Observation file too large for OPUS

I tried uploading an observation file to OPUS and got a message back saying, “Request Entity Too Large” I logged data for four hours using the OPUS preset in Emlid Flow. The observation file is 72.3MB.

Does anyone know what the largest file OPUS will accept is? Is there a way to reduce the file size so OPUS can process it?

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Decimate the session file to 15 seconds epoch seems like you used very fast epoch (less than 1 second??

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If your existing file is too large, you can use the free Teqc (TEQC | Software | UNAVCO) to downsample the Rinex file to a lower sampling interval by using this command:

teqc -O.int 0.2 -O.dec 30 .16o > _decim30s.23o where -O.int is the observation interval (here, 0.2 sec or 5 Hz) and -O.dec is the decimated data interval (here, 30 sec).

@JoBind Thanks, I’ll give it a try.

I’m pretty sure I used OPUS preset in Emlid Flow, which defaults to 30 second intervals and GPS only, but maybe not…

Hi Eric,

Yep, the OPUS preset has a default logging interval of 30 seconds. It’s done precisely in order to reduce the weight of the log.

Can you please share your log with me? As far as I remember, OPUS allows uploading files of up to 100 MB. So I’ll check what may be the issue.

@julia.shestakova OPUS told me the limit on log files is 60MB. How do I share my log file with you? The upload button won’t accept a .23O file.

@dronemapper23 - Hi Eric,

Wow. 72.3 MB for 4 hours!

I don’t know, in answer to your question, “Does anyone know what the largest file OPUS will accept is?” and I can’t say I’ve ever tried to upload a file of that size to OPUS.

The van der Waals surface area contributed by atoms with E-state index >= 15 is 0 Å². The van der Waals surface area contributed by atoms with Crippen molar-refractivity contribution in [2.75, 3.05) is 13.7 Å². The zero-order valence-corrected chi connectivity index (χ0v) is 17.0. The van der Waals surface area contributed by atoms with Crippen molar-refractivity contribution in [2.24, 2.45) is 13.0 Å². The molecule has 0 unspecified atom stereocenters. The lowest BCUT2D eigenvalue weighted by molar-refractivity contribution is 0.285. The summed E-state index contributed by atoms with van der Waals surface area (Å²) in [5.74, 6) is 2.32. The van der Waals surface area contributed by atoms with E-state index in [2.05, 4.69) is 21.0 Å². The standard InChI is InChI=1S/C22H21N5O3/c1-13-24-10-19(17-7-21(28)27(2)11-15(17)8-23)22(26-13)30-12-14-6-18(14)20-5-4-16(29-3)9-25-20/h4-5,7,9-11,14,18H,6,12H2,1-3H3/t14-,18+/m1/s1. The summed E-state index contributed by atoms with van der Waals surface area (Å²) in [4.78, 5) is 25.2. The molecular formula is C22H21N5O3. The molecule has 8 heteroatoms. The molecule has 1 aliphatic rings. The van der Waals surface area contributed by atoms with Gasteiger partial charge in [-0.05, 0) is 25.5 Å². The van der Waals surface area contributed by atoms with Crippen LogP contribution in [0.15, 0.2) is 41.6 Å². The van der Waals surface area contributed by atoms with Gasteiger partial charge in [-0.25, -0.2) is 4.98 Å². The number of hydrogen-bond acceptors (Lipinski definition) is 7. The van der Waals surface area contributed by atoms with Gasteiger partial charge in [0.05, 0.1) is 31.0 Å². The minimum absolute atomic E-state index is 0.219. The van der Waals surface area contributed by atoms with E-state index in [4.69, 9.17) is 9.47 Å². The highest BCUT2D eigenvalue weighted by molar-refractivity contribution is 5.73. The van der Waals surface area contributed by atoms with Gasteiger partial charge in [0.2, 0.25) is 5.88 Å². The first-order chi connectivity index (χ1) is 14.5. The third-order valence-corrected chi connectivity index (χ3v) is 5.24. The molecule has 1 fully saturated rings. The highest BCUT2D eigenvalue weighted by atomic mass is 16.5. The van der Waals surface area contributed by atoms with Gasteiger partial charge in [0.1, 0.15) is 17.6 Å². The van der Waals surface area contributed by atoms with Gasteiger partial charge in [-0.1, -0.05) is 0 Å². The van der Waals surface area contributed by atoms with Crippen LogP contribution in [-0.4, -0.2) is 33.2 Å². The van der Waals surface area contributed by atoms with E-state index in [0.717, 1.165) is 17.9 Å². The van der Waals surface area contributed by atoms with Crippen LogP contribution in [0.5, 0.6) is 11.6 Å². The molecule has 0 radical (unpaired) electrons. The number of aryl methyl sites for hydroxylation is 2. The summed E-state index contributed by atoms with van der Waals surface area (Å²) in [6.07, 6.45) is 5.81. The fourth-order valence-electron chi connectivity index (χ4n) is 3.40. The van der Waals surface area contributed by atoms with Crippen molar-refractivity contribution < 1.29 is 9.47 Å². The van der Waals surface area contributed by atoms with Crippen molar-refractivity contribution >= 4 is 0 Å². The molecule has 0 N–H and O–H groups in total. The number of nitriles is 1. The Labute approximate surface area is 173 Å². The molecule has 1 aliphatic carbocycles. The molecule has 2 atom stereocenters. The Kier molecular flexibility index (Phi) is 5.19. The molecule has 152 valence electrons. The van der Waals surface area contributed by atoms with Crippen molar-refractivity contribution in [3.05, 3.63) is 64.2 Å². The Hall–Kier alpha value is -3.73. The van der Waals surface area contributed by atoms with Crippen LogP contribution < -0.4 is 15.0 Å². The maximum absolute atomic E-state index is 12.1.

First, you should study the FAQs on this page:



This means that 1-sec GPS-only data will by default be decimated to 30-sec by OPUS. The main advantage of either decimation, or recording long static obs sessions at 30-sec epochs is file size.

Also be aware that OPUS has a maximum obs time span of 48 hours wherein you can only cross midnight Zulu once.

@JoBind Jo +1 Thanks for this link!
I used to use it once in a while, but prefer using GFZRNX for several reasons after I started using GFZRNX when I was helping a surveyor in 2021 that is still using his Ashtech Z-Xtreme receivers, and wrangling his data and shifting (-shift_gpsw RINEX File Manipulation - GFZRNX 2.0.2 Users Guide) it to accommodate the April 2019 GPS week rollover event. Check it out: https://gnss.gfz-potsdam.de/services/gfzrnx/download


As an example, I recorded a 9 hour observation today. I converted the raw observation file (ubx) from the RS2+ using Emlid Studio to a couple of different rinex file options.

  1. All satellites at 1 hz. resulted in a 150 Mb obs file.
  2. GPS only at 30 seconds resulted in a 1.4 Mb obs file

@dpitman Thanks Dave!

Just curious,

  • what software did you use for the UBX2RNX conversion?
  • what software did you use for the GPS_only & decimation?
  • were you able to combine conversion, filtering, and decimation in a single pass?

Kelly, all using Emlid Studio for the conversion and decimation.

Another little test. When recording the log wth the RS2+, I also recorded a rinex using the OPUS preset. I then compared that rinex obs file with the converted decimated file out of Emlid Studio, and they were basically identical looking at the file charted in ES.

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Hi Eric,

You can send it to support@emlid.com using any file-sharing service available to you (for example, WeTransfer). We’ll check it.

Hi Eric,

I checked the log that you shared with me. The size of the file is big because there were multiple GNSS systems selected and recorded with a 1-second update rate.

I converted your file in Emlid Studio selecting GPS system only and choosing an interval of 30 s. The file was successfully uploaded to OPUS. I’ll send you this converted file via email.

The OPUS preset in Emlid Flow automatically sets the GPS only for Satellite systems and 30 s Logging interval.

@liudmila.slepova Thanks, I thought I had selected the OPUS preset in Emlid Flow, but apparently I didn’t. I will make sure GPS only and 30 second intervals are selected the next time I log for OPUS.

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